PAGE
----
Now think about what happens when the reimbursement rates for your Medicaid patients are cut by 10% or 20%. To keep accepting Medicare and Medicaid patients, you either lose so much money you eventually have to close, or you shift so much costs to the other patients they go somewhere cheaper. Realizing that you need to lower costs to stay open and compete with other hospitals, you stop accepting Medicare and Medicaid. The break point for this decision comes sooner for the hospitals that provide health care for the higher percentage of Medicare and/or Medicaid patients. That translates to a simple fact… when Medicaid reimbursements are cut by the state, hospitals curtail their services from those who need them most in the places where they are most needed.

The other way to look at this is from the state’s perspective. When cutting funds to Medicaid, governments officials often state that the facilities will need to learn how to make do with less. They will often cite large executive salaries and high overhead costs as areas where the hospital should cut to make ends meet, and justify their decision to cut reimbursements by saying they need to in order to keep from raising taxes. This is a top-down approach to spending that impacts quality of care, no matter what is stated. Although it may translate to fewer taxes, the costs of the cuts are felt proportionately greater by those who either have health insurance or self-pay. The proportionate impact is felt even more by those with high copays when they become sick or injured.

It is important to realize that cutting Medicaid may make a few vocal opponents of government funded health care happy in the short term, but it passes those cuts onto all of us eventually. Even when hospitals close or stop accepting Medicare and/or Medicaid it impacts us all. When the elderly, poor and disabled have less access to health care, they are less likely to avail themselves of preventative services. When people do not approach their own health with a proactive perspective, they suffer more from chronic illness later in life, and this in turn again raises the costs for all of us. In other words, if that local hospital in our second example closes or stops accepting Medicare or Medicaid, the people nearby who need their services the most do without preventative care like cancer screenings. Fewer screenings to detect cancer leads to more cancer patients down the road.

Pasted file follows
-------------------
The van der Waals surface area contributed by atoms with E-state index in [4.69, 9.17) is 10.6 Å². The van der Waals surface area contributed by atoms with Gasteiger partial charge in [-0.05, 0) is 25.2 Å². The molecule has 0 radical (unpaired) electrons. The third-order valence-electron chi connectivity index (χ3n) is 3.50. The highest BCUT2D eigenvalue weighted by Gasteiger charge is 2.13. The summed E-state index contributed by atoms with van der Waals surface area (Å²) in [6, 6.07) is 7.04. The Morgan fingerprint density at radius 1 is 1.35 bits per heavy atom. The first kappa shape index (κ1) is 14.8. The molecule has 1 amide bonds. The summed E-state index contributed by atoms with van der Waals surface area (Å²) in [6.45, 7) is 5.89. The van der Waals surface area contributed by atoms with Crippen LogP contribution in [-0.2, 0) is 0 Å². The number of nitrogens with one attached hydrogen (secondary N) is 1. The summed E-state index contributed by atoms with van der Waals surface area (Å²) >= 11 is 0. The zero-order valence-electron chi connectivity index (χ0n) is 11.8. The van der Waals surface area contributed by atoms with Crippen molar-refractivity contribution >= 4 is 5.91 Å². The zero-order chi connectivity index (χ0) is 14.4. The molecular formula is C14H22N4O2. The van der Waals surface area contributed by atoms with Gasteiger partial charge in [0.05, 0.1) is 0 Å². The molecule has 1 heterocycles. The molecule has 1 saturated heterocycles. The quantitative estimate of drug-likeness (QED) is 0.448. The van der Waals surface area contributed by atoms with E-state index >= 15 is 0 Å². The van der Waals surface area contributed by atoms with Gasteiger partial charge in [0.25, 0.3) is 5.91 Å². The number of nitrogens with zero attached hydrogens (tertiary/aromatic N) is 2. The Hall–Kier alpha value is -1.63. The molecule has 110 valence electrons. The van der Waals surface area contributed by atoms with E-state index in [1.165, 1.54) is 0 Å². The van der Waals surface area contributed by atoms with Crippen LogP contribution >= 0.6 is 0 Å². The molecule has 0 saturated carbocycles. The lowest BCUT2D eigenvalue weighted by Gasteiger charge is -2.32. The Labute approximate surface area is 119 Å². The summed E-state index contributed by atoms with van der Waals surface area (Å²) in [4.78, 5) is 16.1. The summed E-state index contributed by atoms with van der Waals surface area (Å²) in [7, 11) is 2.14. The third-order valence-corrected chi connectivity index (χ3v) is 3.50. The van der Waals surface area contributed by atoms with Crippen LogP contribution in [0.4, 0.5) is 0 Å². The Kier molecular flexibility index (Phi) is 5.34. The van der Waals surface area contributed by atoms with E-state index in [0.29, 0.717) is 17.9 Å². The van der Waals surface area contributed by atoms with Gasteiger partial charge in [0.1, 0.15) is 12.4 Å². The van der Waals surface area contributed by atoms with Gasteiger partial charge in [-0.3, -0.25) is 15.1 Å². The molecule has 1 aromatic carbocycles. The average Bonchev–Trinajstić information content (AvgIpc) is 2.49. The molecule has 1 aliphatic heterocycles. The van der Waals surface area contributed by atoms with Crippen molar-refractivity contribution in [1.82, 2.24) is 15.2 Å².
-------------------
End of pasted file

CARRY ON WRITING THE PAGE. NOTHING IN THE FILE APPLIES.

So you see… it is an ethical question. It is one not to be left to state officials who may be serving a vocal constituency or jockeying for public support during a re-election. That’s why the U.S. Supreme Court has decided that if the providers feel that a state’s cuts to Medicaid are illegal or unethical, they can take them to court and force the state to publically defend those decisions, out in the open, in front of all of us. After all, we’re the taxpayers, the ones whose money the state is entrusted to spend on our behalf. They work for us, and everyone should be able to hold their employees accountable.

References

Gotbaum, R. 20102. Lawsuits over state cuts to Medicaid. NHPR. Januray 11, 2011. Retrieved from http://www.nhpr.org/post/lawsuits-over-state-cuts-medicaid

Monitor Staff. 2011. State Responds to hospitals’ lawsuits. The Concord Monitor. September 27, 2011. Retrieved from http://www.concordmonitor.com/article/282284/state-responds-to-hospitals-lawsuit?

National Governors Association (NGA) and the National Association of State Budget Officers (NASBO). 2011. The fiscal survey of states. Spring 2011. Retrieved from http://media.mcknights.com/documents/24/spring_2011_fiscal_survey_5896.pdf

Savage, D. and Megerian, C. 2012. Supreme Court lets providers continue suing to stop Medi-Cal cuts. Los Angeles Times. February 23, 2012. Retrieved from http://www.latimes.com/news/local/la-me-medi-cal-20120223,0,7446743.story